In addition, we do not know how behavior may affect drug, exercise and transgene interactions on RNA transcriptomics. In this study, a conscious decision was made not to perform transcriptional analysis on mice that had undergone behavioral testing. This decision was made to focus attention on the static state changes induced by the drug, exercise, and drug/exercise interactions alone without the added complication of behavioral interactions. The transcriptional studies provide a correlation with behavior in that they represent the state of the animals before they underwent behavioral testing. However, in humans, there are always effects of behavioral interactions. It therefore will be of interest to perform additional transcriptomics studies after selected behavioral testing. To understand BCI-838's potentially complex effects, the study of additional BCI-838 treated WT mice will be essential. The choice of these studies will be facilitated by results of the present work.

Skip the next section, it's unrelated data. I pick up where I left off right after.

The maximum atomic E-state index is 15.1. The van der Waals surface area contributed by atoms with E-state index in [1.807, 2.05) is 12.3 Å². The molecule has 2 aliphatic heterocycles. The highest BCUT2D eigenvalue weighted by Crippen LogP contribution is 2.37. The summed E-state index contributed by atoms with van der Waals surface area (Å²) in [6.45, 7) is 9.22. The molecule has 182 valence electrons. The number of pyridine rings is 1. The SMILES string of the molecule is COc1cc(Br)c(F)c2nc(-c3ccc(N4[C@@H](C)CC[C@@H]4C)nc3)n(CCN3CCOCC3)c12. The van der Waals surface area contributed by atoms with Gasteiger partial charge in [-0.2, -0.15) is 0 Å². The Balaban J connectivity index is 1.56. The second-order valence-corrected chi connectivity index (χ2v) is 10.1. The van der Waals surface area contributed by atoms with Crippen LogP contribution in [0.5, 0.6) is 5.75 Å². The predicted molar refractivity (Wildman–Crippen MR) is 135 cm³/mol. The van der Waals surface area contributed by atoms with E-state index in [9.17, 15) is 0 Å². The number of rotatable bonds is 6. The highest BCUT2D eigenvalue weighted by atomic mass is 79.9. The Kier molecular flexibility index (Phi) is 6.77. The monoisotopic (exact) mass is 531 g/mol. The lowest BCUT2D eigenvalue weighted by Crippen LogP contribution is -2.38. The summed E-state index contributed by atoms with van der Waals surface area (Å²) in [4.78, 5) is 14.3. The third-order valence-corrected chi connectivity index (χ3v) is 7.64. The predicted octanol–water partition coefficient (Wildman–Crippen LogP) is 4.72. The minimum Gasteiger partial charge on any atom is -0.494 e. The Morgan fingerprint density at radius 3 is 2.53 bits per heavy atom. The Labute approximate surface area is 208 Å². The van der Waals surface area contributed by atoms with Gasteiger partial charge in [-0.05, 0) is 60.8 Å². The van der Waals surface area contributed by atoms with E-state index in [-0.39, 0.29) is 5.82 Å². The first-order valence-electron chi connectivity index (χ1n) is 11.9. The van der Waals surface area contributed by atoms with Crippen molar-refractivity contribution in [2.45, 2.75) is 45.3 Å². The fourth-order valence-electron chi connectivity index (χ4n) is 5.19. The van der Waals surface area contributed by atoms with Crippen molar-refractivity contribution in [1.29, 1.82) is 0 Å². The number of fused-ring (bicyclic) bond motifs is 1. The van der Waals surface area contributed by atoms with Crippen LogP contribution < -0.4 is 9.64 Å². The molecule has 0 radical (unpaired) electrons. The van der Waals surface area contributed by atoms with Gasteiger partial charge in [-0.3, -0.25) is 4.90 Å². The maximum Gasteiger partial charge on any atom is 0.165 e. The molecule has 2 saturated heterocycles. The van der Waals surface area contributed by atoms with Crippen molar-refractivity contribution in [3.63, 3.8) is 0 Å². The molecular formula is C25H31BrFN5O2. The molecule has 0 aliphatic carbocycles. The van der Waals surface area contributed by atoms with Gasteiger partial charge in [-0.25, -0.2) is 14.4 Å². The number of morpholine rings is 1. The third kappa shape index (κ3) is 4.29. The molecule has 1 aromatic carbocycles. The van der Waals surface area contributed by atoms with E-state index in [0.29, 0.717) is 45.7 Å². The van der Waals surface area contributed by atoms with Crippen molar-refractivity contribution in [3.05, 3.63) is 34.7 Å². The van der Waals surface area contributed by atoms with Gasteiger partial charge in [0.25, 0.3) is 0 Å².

The conclusions of this study are also limited by the restricted number of behavioral tests that were performed. In particular, anxiety and depression are now understood to be core clinical features of AD, and both could affect performance in cognitive tasks. Future studies including an expanded range of behavioral tests will be needed to more fully understand BCI-838's effects. A final limitation of the current studies is that we only included male mice, which reduces the generalizability of the findings. There indeed may be sex-specific differences in response to BCI-838, and there are sex differences in amyloid deposition in APP/PS1 mice (Wang et al., 2003). Future studies in female mice will be important.